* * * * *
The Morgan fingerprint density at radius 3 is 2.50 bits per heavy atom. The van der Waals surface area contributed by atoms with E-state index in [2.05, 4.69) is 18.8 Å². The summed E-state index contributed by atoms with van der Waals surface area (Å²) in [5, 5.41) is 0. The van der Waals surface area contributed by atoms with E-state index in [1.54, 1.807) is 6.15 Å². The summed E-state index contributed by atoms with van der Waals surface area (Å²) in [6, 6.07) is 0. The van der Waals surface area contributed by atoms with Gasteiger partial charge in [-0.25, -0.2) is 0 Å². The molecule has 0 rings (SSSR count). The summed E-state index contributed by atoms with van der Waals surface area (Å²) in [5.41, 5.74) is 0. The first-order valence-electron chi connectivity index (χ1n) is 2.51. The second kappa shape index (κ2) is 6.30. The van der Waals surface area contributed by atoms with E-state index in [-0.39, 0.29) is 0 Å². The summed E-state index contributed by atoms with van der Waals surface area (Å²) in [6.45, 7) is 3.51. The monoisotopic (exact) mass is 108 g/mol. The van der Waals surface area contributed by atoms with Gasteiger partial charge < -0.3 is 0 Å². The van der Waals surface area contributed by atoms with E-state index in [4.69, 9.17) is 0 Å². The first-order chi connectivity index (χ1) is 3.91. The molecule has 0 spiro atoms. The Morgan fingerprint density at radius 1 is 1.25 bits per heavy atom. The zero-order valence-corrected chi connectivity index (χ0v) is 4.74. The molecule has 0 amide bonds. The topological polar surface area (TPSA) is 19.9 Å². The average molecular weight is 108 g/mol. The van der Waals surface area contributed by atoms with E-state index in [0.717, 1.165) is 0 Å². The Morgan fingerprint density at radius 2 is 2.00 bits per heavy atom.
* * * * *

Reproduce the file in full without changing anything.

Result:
The Morgan fingerprint density at radius 3 is 2.50 bits per heavy atom. The van der Waals surface area contributed by atoms with E-state index in [2.05, 4.69) is 18.8 Å². The summed E-state index contributed by atoms with van der Waals surface area (Å²) in [5, 5.41) is 0. The van der Waals surface area contributed by atoms with E-state index in [1.54, 1.807) is 6.15 Å². The summed E-state index contributed by atoms with van der Waals surface area (Å²) in [6, 6.07) is 0. The van der Waals surface area contributed by atoms with Gasteiger partial charge in [-0.25, -0.2) is 0 Å². The molecule has 0 rings (SSSR count). The summed E-state index contributed by atoms with van der Waals surface area (Å²) in [5.41, 5.74) is 0. The first-order valence-electron chi connectivity index (χ1n) is 2.51. The second kappa shape index (κ2) is 6.30. The van der Waals surface area contributed by atoms with E-state index in [-0.39, 0.29) is 0 Å². The summed E-state index contributed by atoms with van der Waals surface area (Å²) in [6.45, 7) is 3.51. The monoisotopic (exact) mass is 108 g/mol. The van der Waals surface area contributed by atoms with Gasteiger partial charge < -0.3 is 0 Å². The van der Waals surface area contributed by atoms with E-state index in [4.69, 9.17) is 0 Å². The first-order chi connectivity index (χ1) is 3.91. The molecule has 0 spiro atoms. The Morgan fingerprint density at radius 1 is 1.25 bits per heavy atom. The zero-order valence-corrected chi connectivity index (χ0v) is 4.74. The molecule has 0 amide bonds. The topological polar surface area (TPSA) is 19.9 Å². The average molecular weight is 108 g/mol. The van der Waals surface area contributed by atoms with E-state index in [0.717, 1.165) is 0 Å². The Morgan fingerprint density at radius 2 is 2.00 bits per heavy atom.